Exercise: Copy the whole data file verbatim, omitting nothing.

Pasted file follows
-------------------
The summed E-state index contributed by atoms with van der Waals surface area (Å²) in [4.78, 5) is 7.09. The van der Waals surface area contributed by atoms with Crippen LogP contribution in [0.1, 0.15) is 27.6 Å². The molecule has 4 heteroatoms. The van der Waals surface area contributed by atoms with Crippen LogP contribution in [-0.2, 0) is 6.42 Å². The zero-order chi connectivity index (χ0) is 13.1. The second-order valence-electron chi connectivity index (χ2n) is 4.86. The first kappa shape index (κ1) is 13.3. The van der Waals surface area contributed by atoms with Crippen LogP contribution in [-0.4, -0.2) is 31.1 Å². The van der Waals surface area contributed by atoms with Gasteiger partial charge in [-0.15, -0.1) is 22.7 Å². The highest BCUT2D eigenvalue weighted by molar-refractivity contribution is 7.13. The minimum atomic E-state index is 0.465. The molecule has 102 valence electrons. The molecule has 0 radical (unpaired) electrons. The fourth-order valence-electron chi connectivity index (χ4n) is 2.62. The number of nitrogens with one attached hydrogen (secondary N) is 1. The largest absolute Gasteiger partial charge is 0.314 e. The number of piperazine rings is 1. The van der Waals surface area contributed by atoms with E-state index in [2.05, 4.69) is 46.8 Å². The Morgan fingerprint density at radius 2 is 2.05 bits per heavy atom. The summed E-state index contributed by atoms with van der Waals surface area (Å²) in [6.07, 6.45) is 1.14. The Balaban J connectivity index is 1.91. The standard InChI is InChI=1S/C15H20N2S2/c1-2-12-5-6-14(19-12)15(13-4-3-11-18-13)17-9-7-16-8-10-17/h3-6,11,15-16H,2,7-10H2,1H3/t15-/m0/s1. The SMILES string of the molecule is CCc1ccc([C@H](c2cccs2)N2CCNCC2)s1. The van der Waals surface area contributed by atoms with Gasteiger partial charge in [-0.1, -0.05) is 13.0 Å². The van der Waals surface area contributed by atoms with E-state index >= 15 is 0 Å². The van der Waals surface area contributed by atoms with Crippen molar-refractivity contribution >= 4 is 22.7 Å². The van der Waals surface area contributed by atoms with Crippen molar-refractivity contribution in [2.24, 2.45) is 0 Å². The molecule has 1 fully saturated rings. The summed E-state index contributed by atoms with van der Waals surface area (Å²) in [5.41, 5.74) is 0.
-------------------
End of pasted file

The summed E-state index contributed by atoms with van der Waals surface area (Å²) in [4.78, 5) is 7.09. The van der Waals surface area contributed by atoms with Crippen LogP contribution in [0.1, 0.15) is 27.6 Å². The molecule has 4 heteroatoms. The van der Waals surface area contributed by atoms with Crippen LogP contribution in [-0.2, 0) is 6.42 Å². The zero-order chi connectivity index (χ0) is 13.1. The second-order valence-electron chi connectivity index (χ2n) is 4.86. The first kappa shape index (κ1) is 13.3. The van der Waals surface area contributed by atoms with Crippen LogP contribution in [-0.4, -0.2) is 31.1 Å². The van der Waals surface area contributed by atoms with Gasteiger partial charge in [-0.15, -0.1) is 22.7 Å². The highest BCUT2D eigenvalue weighted by molar-refractivity contribution is 7.13. The minimum atomic E-state index is 0.465. The molecule has 102 valence electrons. The molecule has 0 radical (unpaired) electrons. The fourth-order valence-electron chi connectivity index (χ4n) is 2.62. The number of nitrogens with one attached hydrogen (secondary N) is 1. The largest absolute Gasteiger partial charge is 0.314 e. The number of piperazine rings is 1. The van der Waals surface area contributed by atoms with E-state index in [2.05, 4.69) is 46.8 Å². The Morgan fingerprint density at radius 2 is 2.05 bits per heavy atom. The summed E-state index contributed by atoms with van der Waals surface area (Å²) in [6.07, 6.45) is 1.14. The Balaban J connectivity index is 1.91. The standard InChI is InChI=1S/C15H20N2S2/c1-2-12-5-6-14(19-12)15(13-4-3-11-18-13)17-9-7-16-8-10-17/h3-6,11,15-16H,2,7-10H2,1H3/t15-/m0/s1. The SMILES string of the molecule is CCc1ccc([C@H](c2cccs2)N2CCNCC2)s1. The van der Waals surface area contributed by atoms with Gasteiger partial charge in [-0.1, -0.05) is 13.0 Å². The van der Waals surface area contributed by atoms with E-state index >= 15 is 0 Å². The van der Waals surface area contributed by atoms with Crippen molar-refractivity contribution >= 4 is 22.7 Å². The van der Waals surface area contributed by atoms with Crippen molar-refractivity contribution in [2.24, 2.45) is 0 Å². The molecule has 1 fully saturated rings. The summed E-state index contributed by atoms with van der Waals surface area (Å²) in [5.41, 5.74) is 0.